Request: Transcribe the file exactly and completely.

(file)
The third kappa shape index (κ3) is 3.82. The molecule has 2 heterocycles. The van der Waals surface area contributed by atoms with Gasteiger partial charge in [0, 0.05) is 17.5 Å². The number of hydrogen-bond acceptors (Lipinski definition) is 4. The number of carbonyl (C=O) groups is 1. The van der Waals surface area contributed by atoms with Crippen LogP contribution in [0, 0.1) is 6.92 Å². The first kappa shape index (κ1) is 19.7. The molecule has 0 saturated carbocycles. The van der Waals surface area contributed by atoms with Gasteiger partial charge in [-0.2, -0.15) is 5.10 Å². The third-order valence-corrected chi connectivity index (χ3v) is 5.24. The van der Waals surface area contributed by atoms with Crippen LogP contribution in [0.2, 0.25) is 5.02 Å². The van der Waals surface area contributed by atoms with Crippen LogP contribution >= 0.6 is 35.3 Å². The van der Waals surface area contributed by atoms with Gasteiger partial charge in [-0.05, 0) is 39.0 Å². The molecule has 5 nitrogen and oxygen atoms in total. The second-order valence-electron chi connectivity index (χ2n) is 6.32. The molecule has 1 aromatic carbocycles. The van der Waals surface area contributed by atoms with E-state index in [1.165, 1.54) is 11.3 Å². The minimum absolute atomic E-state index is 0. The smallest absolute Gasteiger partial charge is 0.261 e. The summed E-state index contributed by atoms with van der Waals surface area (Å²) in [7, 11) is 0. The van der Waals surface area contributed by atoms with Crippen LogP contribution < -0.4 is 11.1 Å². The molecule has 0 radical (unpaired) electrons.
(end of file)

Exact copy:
The third kappa shape index (κ3) is 3.82. The molecule has 2 heterocycles. The van der Waals surface area contributed by atoms with Gasteiger partial charge in [0, 0.05) is 17.5 Å². The number of hydrogen-bond acceptors (Lipinski definition) is 4. The number of carbonyl (C=O) groups is 1. The van der Waals surface area contributed by atoms with Crippen LogP contribution in [0, 0.1) is 6.92 Å². The first kappa shape index (κ1) is 19.7. The molecule has 0 saturated carbocycles. The van der Waals surface area contributed by atoms with Gasteiger partial charge in [-0.2, -0.15) is 5.10 Å². The third-order valence-corrected chi connectivity index (χ3v) is 5.24. The van der Waals surface area contributed by atoms with Crippen LogP contribution in [0.2, 0.25) is 5.02 Å². The van der Waals surface area contributed by atoms with Crippen LogP contribution >= 0.6 is 35.3 Å². The van der Waals surface area contributed by atoms with Gasteiger partial charge in [-0.05, 0) is 39.0 Å². The molecule has 5 nitrogen and oxygen atoms in total. The second-order valence-electron chi connectivity index (χ2n) is 6.32. The molecule has 1 aromatic carbocycles. The van der Waals surface area contributed by atoms with E-state index in [1.165, 1.54) is 11.3 Å². The minimum absolute atomic E-state index is 0. The smallest absolute Gasteiger partial charge is 0.261 e. The summed E-state index contributed by atoms with van der Waals surface area (Å²) in [7, 11) is 0. The van der Waals surface area contributed by atoms with Crippen LogP contribution < -0.4 is 11.1 Å². The molecule has 0 radical (unpaired) electrons.